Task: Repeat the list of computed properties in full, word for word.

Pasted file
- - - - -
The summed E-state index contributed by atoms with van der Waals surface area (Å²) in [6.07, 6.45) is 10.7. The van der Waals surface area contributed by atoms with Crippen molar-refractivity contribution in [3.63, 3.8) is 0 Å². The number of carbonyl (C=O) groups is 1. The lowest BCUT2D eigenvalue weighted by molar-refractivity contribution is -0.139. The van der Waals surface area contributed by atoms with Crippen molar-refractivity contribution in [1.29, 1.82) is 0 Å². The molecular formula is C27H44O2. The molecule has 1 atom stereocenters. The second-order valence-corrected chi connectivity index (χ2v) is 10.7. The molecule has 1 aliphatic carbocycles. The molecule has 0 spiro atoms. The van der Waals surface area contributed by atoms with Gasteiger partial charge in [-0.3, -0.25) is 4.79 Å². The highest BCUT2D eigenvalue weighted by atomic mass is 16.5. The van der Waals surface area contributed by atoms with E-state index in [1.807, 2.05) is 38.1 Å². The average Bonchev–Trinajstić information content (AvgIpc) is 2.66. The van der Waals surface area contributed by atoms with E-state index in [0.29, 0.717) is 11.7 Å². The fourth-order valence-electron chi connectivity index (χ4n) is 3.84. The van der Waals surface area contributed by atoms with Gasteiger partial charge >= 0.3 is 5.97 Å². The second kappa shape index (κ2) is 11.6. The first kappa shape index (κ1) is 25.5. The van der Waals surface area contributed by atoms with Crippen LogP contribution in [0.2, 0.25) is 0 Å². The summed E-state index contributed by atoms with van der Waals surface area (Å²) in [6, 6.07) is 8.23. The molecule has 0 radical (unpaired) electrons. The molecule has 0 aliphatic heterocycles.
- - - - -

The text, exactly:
The summed E-state index contributed by atoms with van der Waals surface area (Å²) in [6.07, 6.45) is 10.7. The van der Waals surface area contributed by atoms with Crippen molar-refractivity contribution in [3.63, 3.8) is 0 Å². The number of carbonyl (C=O) groups is 1. The lowest BCUT2D eigenvalue weighted by molar-refractivity contribution is -0.139. The van der Waals surface area contributed by atoms with Crippen molar-refractivity contribution in [1.29, 1.82) is 0 Å². The molecular formula is C27H44O2. The molecule has 1 atom stereocenters. The second-order valence-corrected chi connectivity index (χ2v) is 10.7. The molecule has 1 aliphatic carbocycles. The molecule has 0 spiro atoms. The van der Waals surface area contributed by atoms with Gasteiger partial charge in [-0.3, -0.25) is 4.79 Å². The highest BCUT2D eigenvalue weighted by atomic mass is 16.5. The van der Waals surface area contributed by atoms with E-state index in [1.807, 2.05) is 38.1 Å². The average Bonchev–Trinajstić information content (AvgIpc) is 2.66. The van der Waals surface area contributed by atoms with E-state index in [0.29, 0.717) is 11.7 Å². The fourth-order valence-electron chi connectivity index (χ4n) is 3.84. The van der Waals surface area contributed by atoms with Gasteiger partial charge >= 0.3 is 5.97 Å². The second kappa shape index (κ2) is 11.6. The first kappa shape index (κ1) is 25.5. The van der Waals surface area contributed by atoms with Crippen LogP contribution in [0.2, 0.25) is 0 Å². The summed E-state index contributed by atoms with van der Waals surface area (Å²) in [6, 6.07) is 8.23. The molecule has 0 radical (unpaired) electrons. The molecule has 0 aliphatic heterocycles.